The conjunction “but” in I Kings 7:1 is intended to contrast the thirteen years required to build Solomon’s own house with the seven years required to build the temple (I Kings 6:38). However, what this difference implies is not clear. To some commentators it seems to condemn Solomon for spending twice as much time building his own house as he spent building the temple of God. Were worldly power and luxury already going to the young king’s head? Were secular ideals beginning to overshadow spiritual ideals in his court? It is true that in later years Solomon began to minimize the high priority he had given to serving the Lord, but that was not the case in these early years...A better interpretation of I Kings 7:1 is that Solomon purposely allowed the construction of his house to drag on for thirteen years, while he had accelerated the temple construction and finished it in seven years. Also, we must remember that many years of preparation, planning, and accumulation of materials had preceded the seven-year temple project, while the work on the palace apparently had no such head start. Furthermore, while the temple was more elaborate and intricate, the palace complex was more widespread, involving a number of separate buildings, and thereby more time-consuming. Considering these factors, Solomon probably gave priority to the temple and put more attention and time on its construction than on his palace. (Dilday, 1, 2 Kings (Mastering the Old Testament), 96-97)Terence E. Fretheim (b. 1936) speculates:
Almost twice as much time is taken to build it as the temple, though that is probably not a negative judgment, given the buildings necessary for the state to function. The lack of clear detail may indicate a lack of interest (and/or knowledge) apart from highlighting Solomon as a wise builder. (Fretheim, First and Second Kings (Westminster Bible Companion), 43)Peter J. Leithart (b. 1959) theologizes:
Commentators sometimes suggest that the time Solomon spends on his own house, nearly double the time he spends on the temple, is an early sign of his later apostasy...Yet Solomon is nowhere criticized for this. Apparently the logic is similar to the logic of the tithe: once Solomon pays his firstfruits, his time is “desanctified” so that he can devote his attention to building his own house. The objection that Solomon’s glory challenges Yahweh’s assumes a false doctrine of God. God’s glory does not compete with human glory, nor does God glorify himself by siphoning glory from his people. He glorifies himself by freely and abundantly bestowing glory, just as the Father glorifies himself in the Son through the Spirit, and the Son in the Father through the same Spirit. Yahweh gives Solomon glory, but this makes the name of Yahweh glorious among the Gentiles, precisely because it makes the name of Solomon glorious. (Leithart, 1 & 2 Kings (Brazos Theological Commentary on the Bible), 60)Regardless of what light is being cast upon Solomon, the comparative building durations of the temple and palace invite the reader to evaluate her own priorities and how those priorities are played out in her budget.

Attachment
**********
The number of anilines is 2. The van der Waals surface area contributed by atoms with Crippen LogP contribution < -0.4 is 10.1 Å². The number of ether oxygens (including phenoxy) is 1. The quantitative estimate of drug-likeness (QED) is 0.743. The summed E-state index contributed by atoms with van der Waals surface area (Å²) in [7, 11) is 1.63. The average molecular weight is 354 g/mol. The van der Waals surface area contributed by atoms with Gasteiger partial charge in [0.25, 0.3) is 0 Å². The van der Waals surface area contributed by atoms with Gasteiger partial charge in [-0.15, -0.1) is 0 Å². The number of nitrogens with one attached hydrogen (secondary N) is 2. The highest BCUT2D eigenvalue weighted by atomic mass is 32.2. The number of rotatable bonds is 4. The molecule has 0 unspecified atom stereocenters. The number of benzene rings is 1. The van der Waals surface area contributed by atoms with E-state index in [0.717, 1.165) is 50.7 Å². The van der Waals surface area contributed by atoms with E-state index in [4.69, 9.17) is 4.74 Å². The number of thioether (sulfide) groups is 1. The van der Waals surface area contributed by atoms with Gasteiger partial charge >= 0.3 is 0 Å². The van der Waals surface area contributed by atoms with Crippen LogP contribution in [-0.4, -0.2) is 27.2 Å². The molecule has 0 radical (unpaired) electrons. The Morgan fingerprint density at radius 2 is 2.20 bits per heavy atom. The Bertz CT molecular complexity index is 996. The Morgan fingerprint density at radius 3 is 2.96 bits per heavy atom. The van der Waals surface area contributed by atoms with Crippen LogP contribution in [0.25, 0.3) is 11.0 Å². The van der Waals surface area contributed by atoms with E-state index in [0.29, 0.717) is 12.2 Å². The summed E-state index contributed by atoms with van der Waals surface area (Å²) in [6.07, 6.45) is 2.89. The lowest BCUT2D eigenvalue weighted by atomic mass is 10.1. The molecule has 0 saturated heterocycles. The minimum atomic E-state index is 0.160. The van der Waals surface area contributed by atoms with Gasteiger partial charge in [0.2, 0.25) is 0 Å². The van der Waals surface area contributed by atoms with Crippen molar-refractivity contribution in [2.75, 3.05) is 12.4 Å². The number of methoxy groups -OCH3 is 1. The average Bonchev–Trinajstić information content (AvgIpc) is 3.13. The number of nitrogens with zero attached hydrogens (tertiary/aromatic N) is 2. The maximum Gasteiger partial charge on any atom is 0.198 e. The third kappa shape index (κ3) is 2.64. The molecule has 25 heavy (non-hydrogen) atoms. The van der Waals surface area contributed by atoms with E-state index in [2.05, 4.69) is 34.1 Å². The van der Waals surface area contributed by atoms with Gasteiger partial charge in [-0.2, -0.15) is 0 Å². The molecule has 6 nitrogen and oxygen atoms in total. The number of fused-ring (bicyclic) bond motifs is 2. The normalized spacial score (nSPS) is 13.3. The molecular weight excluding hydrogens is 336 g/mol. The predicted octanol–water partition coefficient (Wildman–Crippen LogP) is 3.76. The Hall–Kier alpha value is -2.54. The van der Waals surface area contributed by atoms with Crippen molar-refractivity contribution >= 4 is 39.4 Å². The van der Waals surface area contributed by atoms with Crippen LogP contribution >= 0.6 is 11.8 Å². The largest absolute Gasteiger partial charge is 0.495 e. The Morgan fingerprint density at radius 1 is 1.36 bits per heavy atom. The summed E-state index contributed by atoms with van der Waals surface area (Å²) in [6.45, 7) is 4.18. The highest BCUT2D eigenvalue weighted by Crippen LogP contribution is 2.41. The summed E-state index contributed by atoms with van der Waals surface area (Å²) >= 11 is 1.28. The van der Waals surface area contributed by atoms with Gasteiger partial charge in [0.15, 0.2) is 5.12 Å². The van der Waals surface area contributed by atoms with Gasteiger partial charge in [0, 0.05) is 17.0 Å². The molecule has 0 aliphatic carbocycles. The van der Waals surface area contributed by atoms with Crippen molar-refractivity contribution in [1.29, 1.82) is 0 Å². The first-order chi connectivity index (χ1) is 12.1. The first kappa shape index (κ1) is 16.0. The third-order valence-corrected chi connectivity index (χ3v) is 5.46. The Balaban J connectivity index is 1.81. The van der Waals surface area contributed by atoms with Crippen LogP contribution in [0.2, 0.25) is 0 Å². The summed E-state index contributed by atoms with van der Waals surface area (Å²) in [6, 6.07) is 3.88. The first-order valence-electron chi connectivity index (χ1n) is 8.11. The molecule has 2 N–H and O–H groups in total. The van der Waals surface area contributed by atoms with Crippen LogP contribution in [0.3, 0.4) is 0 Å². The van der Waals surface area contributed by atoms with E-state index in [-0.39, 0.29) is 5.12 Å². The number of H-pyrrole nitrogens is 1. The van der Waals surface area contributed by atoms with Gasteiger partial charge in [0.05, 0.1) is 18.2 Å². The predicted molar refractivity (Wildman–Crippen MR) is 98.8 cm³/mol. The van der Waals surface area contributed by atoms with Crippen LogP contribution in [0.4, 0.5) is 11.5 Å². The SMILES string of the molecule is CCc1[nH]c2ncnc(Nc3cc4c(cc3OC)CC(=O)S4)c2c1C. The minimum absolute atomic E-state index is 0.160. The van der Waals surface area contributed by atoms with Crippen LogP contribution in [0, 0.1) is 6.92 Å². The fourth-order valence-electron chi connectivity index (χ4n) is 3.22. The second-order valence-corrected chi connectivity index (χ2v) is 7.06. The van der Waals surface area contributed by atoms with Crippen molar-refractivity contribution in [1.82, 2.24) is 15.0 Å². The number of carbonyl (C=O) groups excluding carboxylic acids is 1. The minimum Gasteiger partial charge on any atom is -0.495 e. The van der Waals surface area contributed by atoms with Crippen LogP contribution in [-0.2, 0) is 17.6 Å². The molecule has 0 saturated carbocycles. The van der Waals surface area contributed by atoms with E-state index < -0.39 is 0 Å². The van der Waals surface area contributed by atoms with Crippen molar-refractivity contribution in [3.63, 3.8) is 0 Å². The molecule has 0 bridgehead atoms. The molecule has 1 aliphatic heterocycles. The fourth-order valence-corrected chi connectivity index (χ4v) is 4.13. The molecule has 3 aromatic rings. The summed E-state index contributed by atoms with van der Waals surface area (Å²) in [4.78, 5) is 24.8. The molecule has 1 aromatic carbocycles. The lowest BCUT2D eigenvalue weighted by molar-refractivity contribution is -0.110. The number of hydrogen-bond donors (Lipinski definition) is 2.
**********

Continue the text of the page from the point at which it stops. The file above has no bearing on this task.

Philip Graham Ryken (b. 1966) applies:
It would be better for us to put a lower priority on a comfortable living situation and a higher priority on the kingdom of God. First Kings takes this perspective in the way it tells the story of Solomon. The major emphasis in chapters 5 through 8 is the house that Solomon built for God [I Kings 5:1-8:66]. The Bible gives us the full details of the temple’s structure and furnishings, plus a lengthy account of its dedication. Solomon’s own house took longer to build, but receives much less attention–just twelve verses for five buildings. Even for all its splendor, Solomon’s palace receives only brief mention. As far as the Holy Spirit is concerned, this is all it deserves, because Solomon’s house was not nearly as important as the house he built for God. By de-emphasizing Solomon’s palace, the Bible is keeping things in their proper priority. (Ryken, 1 Kings (Reformed Expository Commentary), 165)Why do you think it took longer to build the palace than the temple? Which building project do you think is more important to Solomon? What is meant by the intentional contrast between the time spent building God’s temple and the king’s palace? How does this incongruity reflect upon Solomon? Which building do you take more pride in maintaining, your church or your residence? Do you spend more time and energy devoted to God or yourself?
“Action expresses priorities.” - Mahatma Gandhi (1869-1948)